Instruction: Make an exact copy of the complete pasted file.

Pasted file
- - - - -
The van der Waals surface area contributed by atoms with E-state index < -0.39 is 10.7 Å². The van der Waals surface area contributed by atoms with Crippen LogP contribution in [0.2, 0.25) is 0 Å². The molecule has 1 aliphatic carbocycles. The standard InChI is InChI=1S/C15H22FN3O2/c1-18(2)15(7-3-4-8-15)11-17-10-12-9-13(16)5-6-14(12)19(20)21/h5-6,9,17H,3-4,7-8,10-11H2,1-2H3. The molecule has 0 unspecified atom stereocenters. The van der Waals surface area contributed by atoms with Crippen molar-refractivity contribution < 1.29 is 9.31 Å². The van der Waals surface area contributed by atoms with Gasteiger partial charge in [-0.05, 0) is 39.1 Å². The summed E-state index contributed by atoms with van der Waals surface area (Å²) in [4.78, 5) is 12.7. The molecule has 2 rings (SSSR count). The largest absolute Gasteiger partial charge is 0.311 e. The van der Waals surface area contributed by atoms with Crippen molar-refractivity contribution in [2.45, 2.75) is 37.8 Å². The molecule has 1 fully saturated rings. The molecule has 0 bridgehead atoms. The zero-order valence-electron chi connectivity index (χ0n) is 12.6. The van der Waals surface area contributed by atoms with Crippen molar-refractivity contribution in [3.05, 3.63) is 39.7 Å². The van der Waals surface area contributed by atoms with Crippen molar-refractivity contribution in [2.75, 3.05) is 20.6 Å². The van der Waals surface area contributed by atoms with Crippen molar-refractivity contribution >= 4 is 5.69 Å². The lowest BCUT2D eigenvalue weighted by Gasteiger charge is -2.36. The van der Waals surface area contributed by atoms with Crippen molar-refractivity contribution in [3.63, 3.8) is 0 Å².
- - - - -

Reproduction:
The van der Waals surface area contributed by atoms with E-state index < -0.39 is 10.7 Å². The van der Waals surface area contributed by atoms with Crippen LogP contribution in [0.2, 0.25) is 0 Å². The molecule has 1 aliphatic carbocycles. The standard InChI is InChI=1S/C15H22FN3O2/c1-18(2)15(7-3-4-8-15)11-17-10-12-9-13(16)5-6-14(12)19(20)21/h5-6,9,17H,3-4,7-8,10-11H2,1-2H3. The molecule has 0 unspecified atom stereocenters. The van der Waals surface area contributed by atoms with Crippen molar-refractivity contribution < 1.29 is 9.31 Å². The van der Waals surface area contributed by atoms with Gasteiger partial charge in [-0.05, 0) is 39.1 Å². The summed E-state index contributed by atoms with van der Waals surface area (Å²) in [4.78, 5) is 12.7. The molecule has 2 rings (SSSR count). The largest absolute Gasteiger partial charge is 0.311 e. The van der Waals surface area contributed by atoms with Crippen molar-refractivity contribution in [2.45, 2.75) is 37.8 Å². The molecule has 1 fully saturated rings. The molecule has 0 bridgehead atoms. The zero-order valence-electron chi connectivity index (χ0n) is 12.6. The van der Waals surface area contributed by atoms with Crippen molar-refractivity contribution in [3.05, 3.63) is 39.7 Å². The van der Waals surface area contributed by atoms with Crippen molar-refractivity contribution in [2.75, 3.05) is 20.6 Å². The van der Waals surface area contributed by atoms with Crippen molar-refractivity contribution >= 4 is 5.69 Å². The lowest BCUT2D eigenvalue weighted by Gasteiger charge is -2.36. The van der Waals surface area contributed by atoms with Crippen molar-refractivity contribution in [3.63, 3.8) is 0 Å².